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Former addict shares story at school

YES FEST encourages healthy choices

HOWLAND — Luke Wollet, a former Kent State University football player from Poland, shared his story of drug addiction and recovery with Howland High School students Friday morning during the school’s third annual YES FEST. The Ecent encourages students to say “yes” to healthy living and good choices and “no” to illegal substances.

“The first drug I ever used was sports,” said Wollet, who said he wanted to be a professional football player from the age of 6.

As a freshman, he was starting for Kent State University when he sustained an injury to his ankle. Wollet played through the season and had surgery afterward, which is when he said he was introduced to pain killers.

By his junior year, Wollet was projected to be a third-round draft pick, but he sustained a second injury — a torn MCL — during a 2013 game against Louisiana State University. He said he turned to illegal painkillers so he could finish the season.

“I made a very small, innocent decision,” Wollet said. “Bad decisions take you further than you want to go.”

He soon became addicted to heroin, and after a fall from grace and lost opportunities, he said he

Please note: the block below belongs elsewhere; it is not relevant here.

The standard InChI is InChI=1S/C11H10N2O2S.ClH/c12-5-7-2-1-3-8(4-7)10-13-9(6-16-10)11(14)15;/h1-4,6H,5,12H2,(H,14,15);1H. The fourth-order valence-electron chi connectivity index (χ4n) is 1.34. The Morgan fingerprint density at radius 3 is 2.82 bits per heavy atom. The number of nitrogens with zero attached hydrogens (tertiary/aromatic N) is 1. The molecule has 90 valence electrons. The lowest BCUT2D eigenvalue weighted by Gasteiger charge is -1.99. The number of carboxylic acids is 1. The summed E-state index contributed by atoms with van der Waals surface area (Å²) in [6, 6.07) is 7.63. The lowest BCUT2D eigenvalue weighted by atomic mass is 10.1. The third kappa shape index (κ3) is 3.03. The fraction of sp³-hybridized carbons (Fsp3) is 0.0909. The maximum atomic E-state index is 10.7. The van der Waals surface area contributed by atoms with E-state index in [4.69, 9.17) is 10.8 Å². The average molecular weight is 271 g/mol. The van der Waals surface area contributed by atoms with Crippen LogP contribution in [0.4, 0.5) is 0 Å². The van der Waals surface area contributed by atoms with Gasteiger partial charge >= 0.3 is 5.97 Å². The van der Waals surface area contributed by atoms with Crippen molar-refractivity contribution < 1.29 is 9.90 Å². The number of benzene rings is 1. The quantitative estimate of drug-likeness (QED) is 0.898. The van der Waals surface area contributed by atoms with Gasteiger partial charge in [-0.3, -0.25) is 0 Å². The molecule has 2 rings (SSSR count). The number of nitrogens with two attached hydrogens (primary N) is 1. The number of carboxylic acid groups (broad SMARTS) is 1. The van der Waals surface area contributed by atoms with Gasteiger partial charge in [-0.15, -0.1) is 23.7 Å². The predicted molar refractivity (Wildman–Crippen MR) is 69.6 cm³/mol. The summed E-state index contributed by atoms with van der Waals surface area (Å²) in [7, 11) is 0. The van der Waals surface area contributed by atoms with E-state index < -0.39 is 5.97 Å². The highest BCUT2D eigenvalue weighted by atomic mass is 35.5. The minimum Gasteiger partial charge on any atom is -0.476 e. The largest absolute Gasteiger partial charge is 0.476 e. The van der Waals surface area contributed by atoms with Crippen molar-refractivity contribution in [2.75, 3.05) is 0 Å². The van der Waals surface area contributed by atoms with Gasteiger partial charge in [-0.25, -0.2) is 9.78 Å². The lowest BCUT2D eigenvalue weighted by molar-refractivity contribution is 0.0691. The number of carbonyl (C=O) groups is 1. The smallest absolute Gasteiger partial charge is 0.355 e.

considered taking his own life, but was dissuaded by an act of love from his father.

Now three years sober, Wollet told students the key to a positive life is having good friends, being willing to accept help and loving unconditionally.

He encouraged students to lift up peers who are suffering.

“There’s always someone with something going on in the room,” Wollet said later. For the past year-and-a-half, he has been sharing his story, hoping to connect with students through sports. He said he wants them to take away the importance of kindness toward others.

At the fest, students also had the opportunity to meet vendors from organizations encouraging healthy living. Represented were service organizations like the Warren Family Mission, health professionals like Mercy Health, recruiters from the U.S. Army and universities, and many of the high school’s clubs.

Cathy McCauley, a sophomore at the school, spoke to students about the youth organization 4-H while holding her rabbit, Antwon.

She said she and her sister, who are raising 10 rabbits through 4-H this year, were trying to get other students interested in joining the group.

Senior Lindsey Shrodek and her best friend Maria Scottodiuccio set up a table for students to paint “Promise Rocks” for the Howland Hope Garden, located on campus behind the gym, which Shrodek started. Shrodek said the rocks are meant to encourage unity in the student body through the promise of rejecting substances.

Outside, students mingled with township safety service officers and explored fire trucks, ambulances and police vehicles.

“The event incorporates the community,” said Meghan Durig, organizer of YES FEST. “The kids really enjoy it.”

Durig said students were given free t-shirts, supported by sponsors, and students who visited enough vendors could be entered into raffles to win small prizes.

avugrincic@tribtoday.com

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